Sunday, November 26, 2017

On forgiveness.

I'm just going to come right out and say it: I do not get this idea that we should all forgive the people who have wronged us.

Before I go any further, I guess I should remind y'all that my thoughts -- on this topic as well as on many others -- do not mirror the traditional Judeo-Christian mindset. I'm Pagan. Pagans don't believe in original sin, and we don't believe we have inherently fallen short of perfection. Or rather, we know we're not perfect -- we're all human, and humans aren't perfect. But we don't feel the need to beat ourselves up over it.

John Beckett, who blogs at Patheos Pagan, wrote a post this week about what redemption means to Pagans. He covers the points above (better than I could, to be honest), and goes on to talk about the Pagan concept of repentance and forgiveness. Basically, repentance involves not just apologizing, but being sincere about it -- no excuses and no qualifiers. You need to acknowledge that you've hurt the other person, whether intentionally or not, and that you're sorry for what you did. And then you need to fix it, to the extent possible. That's how you redeem yourself. That's how you regain your honor.

By the same token, if you've hurt someone, that person does not owe you forgiveness. They may choose to forgive you or they may not. They may never get over being hurt. And they don't have to forgive you, no matter how desperately you need it or how much you think you deserve it.

Contrast that with the popular idea that we should all forgive those who have transgressed against us, regardless of whether the transgressor is sorry, or has apologized, or intends to ever try to make it right. Refusing to forgive, we're told, cedes real estate in our heads to this person. We'd feel better, we're told, if we just let it go. We don't have to forget the transgression, but we do need to forgive the person who committed it. The transgressor doesn't even need to know what we're going through; for example, we can write them a letter and not send it.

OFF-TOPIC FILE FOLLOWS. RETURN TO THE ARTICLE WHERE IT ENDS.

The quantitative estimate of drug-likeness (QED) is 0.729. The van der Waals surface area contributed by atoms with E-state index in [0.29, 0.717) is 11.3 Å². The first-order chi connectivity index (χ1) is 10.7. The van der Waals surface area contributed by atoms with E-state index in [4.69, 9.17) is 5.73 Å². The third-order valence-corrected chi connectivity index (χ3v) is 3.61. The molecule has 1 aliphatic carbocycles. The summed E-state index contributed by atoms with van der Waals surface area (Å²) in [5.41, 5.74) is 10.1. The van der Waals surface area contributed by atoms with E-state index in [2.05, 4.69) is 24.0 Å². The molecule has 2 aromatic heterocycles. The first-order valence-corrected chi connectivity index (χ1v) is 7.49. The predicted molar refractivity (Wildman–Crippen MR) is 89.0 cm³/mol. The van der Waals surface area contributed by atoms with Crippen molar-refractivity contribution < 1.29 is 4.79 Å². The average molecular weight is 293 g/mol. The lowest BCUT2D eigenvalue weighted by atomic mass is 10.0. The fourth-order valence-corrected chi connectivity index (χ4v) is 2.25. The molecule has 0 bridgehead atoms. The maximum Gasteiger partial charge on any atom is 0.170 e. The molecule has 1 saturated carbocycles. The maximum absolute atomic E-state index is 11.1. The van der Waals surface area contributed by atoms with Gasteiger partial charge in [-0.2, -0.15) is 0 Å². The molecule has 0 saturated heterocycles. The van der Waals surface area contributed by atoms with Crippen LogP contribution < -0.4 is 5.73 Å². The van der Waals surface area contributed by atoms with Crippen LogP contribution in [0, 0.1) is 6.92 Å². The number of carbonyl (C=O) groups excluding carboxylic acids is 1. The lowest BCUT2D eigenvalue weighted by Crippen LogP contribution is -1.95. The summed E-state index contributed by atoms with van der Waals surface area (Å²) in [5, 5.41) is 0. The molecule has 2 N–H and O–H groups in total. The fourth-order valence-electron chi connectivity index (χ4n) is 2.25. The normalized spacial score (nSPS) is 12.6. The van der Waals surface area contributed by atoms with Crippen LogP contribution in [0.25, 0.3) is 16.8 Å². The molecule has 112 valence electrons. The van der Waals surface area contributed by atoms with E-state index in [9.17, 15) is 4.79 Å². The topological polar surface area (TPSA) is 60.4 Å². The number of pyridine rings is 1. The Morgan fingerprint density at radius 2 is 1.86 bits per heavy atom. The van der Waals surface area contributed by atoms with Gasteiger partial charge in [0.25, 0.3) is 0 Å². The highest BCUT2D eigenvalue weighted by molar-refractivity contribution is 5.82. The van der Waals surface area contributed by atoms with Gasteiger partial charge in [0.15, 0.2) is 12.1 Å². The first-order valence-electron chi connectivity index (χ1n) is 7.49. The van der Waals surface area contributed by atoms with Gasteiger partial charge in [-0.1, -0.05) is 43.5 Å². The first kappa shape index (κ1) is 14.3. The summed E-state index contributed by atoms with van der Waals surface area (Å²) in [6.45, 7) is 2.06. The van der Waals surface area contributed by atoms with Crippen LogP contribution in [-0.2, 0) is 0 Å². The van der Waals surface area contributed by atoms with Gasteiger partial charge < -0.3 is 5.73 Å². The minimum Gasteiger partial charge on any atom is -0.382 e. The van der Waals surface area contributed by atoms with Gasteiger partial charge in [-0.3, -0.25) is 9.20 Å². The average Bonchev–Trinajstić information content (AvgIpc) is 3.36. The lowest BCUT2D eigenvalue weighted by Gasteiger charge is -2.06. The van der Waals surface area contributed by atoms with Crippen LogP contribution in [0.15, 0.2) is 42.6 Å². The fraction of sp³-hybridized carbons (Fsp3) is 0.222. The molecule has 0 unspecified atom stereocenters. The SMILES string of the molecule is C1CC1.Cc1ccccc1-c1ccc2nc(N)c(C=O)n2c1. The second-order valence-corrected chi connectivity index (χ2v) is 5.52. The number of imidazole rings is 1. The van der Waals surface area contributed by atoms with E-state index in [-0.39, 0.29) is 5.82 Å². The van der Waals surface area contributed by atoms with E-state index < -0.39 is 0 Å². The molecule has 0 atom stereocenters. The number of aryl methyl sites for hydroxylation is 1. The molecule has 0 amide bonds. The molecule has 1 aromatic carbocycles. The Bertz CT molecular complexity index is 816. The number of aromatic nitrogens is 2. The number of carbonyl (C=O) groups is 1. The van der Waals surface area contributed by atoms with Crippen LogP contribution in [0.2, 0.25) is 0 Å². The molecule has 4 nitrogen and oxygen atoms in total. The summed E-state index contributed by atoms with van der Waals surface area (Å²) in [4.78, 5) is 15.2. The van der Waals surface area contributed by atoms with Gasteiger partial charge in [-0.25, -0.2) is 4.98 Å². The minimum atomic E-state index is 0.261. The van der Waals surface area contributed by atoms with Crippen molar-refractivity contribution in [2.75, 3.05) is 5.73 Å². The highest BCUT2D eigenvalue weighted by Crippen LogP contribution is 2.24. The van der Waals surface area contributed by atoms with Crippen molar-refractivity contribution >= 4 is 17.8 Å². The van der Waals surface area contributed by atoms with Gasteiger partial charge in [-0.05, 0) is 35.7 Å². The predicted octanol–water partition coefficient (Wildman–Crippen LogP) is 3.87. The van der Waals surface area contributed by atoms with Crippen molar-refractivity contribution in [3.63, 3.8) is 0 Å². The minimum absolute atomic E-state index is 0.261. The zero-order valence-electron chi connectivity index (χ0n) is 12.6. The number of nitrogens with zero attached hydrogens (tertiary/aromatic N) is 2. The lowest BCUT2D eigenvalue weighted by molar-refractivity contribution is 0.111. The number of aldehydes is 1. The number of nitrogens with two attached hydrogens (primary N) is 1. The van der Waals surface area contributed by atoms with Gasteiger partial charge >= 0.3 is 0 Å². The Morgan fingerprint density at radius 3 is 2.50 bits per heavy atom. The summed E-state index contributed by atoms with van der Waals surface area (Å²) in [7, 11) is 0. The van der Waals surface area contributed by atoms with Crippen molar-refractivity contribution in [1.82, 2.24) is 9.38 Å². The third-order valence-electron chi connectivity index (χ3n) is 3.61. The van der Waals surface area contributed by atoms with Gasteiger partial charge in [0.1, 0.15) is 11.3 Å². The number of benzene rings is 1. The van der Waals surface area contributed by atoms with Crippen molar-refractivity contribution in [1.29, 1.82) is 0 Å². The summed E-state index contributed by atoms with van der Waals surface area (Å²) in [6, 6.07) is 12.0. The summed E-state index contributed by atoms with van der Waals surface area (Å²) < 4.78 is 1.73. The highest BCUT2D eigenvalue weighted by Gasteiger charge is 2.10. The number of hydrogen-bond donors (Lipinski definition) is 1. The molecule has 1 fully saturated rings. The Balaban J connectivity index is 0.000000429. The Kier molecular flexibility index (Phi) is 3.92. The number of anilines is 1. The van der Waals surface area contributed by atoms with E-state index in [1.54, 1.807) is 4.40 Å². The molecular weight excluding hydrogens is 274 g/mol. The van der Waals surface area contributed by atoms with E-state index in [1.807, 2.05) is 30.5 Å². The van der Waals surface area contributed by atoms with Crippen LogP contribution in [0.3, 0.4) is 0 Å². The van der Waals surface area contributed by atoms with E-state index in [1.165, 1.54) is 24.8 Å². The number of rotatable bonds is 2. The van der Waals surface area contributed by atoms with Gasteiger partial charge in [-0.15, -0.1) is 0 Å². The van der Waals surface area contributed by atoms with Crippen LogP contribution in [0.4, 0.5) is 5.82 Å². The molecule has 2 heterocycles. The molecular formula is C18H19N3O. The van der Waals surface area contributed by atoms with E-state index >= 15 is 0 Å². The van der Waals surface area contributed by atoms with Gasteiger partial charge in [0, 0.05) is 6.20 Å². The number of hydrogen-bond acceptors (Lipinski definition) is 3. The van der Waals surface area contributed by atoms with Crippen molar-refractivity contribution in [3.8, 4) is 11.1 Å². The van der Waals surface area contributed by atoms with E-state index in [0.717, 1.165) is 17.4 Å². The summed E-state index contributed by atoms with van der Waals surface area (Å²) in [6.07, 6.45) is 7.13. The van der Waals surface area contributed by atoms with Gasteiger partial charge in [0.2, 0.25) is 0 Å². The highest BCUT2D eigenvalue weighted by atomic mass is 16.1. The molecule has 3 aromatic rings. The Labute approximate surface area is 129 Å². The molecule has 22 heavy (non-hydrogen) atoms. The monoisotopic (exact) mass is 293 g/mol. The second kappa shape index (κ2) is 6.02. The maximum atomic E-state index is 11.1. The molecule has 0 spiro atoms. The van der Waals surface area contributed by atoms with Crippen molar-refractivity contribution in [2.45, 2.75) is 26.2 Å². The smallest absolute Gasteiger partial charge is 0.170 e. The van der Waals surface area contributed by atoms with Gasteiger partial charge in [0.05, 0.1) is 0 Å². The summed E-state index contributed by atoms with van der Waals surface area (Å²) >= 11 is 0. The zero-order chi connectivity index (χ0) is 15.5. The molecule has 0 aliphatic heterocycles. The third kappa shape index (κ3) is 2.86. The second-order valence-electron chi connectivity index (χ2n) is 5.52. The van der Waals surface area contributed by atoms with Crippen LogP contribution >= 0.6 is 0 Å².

I'm sorry, but what the actual fuck? How does this solve anything?

I agree that holding a grudge is unhealthy. Anger held for too long turns to bitterness, and bitterness will poison your outlook on life. And by the same token, seeking revenge is an exercise in stupidity.

But if some creep has hurt you, you're supposed to give him a pass? And that will make you feel better? How does that work, exactly?

I suspect this is resonating with me because of all the women, and some men, who have been coming forward lately to say they were sexually harassed and/or abused by powerful men. As some of you know, I've spent my life dealing with the fallout from emotional and verbal abuse at the hands of a family member. Should we all just forgive our abusers? Just to, you know, regain that real estate in our brains? How has that worked out for women in general over the past several centuries?

The rest of y'all can go on forgiving willy-nilly if you want. As for me, I forgive only the people who deserve it. That's how I keep my honor.

These moments of honorable blogginess havve been brought to you, as a public service, by Lynne Cantwell.

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